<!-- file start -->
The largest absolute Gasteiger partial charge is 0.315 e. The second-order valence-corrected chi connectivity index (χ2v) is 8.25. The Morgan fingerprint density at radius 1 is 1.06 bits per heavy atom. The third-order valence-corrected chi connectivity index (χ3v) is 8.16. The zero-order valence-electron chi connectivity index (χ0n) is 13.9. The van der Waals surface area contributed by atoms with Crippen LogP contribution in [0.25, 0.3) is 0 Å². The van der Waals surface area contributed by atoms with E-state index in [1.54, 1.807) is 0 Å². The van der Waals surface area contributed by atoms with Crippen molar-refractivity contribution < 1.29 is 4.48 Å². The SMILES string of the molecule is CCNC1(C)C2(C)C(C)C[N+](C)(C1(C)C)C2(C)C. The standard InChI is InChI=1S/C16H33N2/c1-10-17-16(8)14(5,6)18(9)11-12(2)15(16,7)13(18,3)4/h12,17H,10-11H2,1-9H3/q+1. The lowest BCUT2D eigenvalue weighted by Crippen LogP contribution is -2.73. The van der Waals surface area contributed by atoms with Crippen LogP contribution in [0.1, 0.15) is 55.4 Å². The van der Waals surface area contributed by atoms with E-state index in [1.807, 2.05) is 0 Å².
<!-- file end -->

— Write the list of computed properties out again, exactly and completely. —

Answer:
The largest absolute Gasteiger partial charge is 0.315 e. The second-order valence-corrected chi connectivity index (χ2v) is 8.25. The Morgan fingerprint density at radius 1 is 1.06 bits per heavy atom. The third-order valence-corrected chi connectivity index (χ3v) is 8.16. The zero-order valence-electron chi connectivity index (χ0n) is 13.9. The van der Waals surface area contributed by atoms with Crippen LogP contribution in [0.25, 0.3) is 0 Å². The van der Waals surface area contributed by atoms with E-state index in [1.54, 1.807) is 0 Å². The van der Waals surface area contributed by atoms with Crippen molar-refractivity contribution < 1.29 is 4.48 Å². The SMILES string of the molecule is CCNC1(C)C2(C)C(C)C[N+](C)(C1(C)C)C2(C)C. The standard InChI is InChI=1S/C16H33N2/c1-10-17-16(8)14(5,6)18(9)11-12(2)15(16,7)13(18,3)4/h12,17H,10-11H2,1-9H3/q+1. The lowest BCUT2D eigenvalue weighted by Crippen LogP contribution is -2.73. The van der Waals surface area contributed by atoms with Crippen LogP contribution in [0.1, 0.15) is 55.4 Å². The van der Waals surface area contributed by atoms with E-state index in [1.807, 2.05) is 0 Å².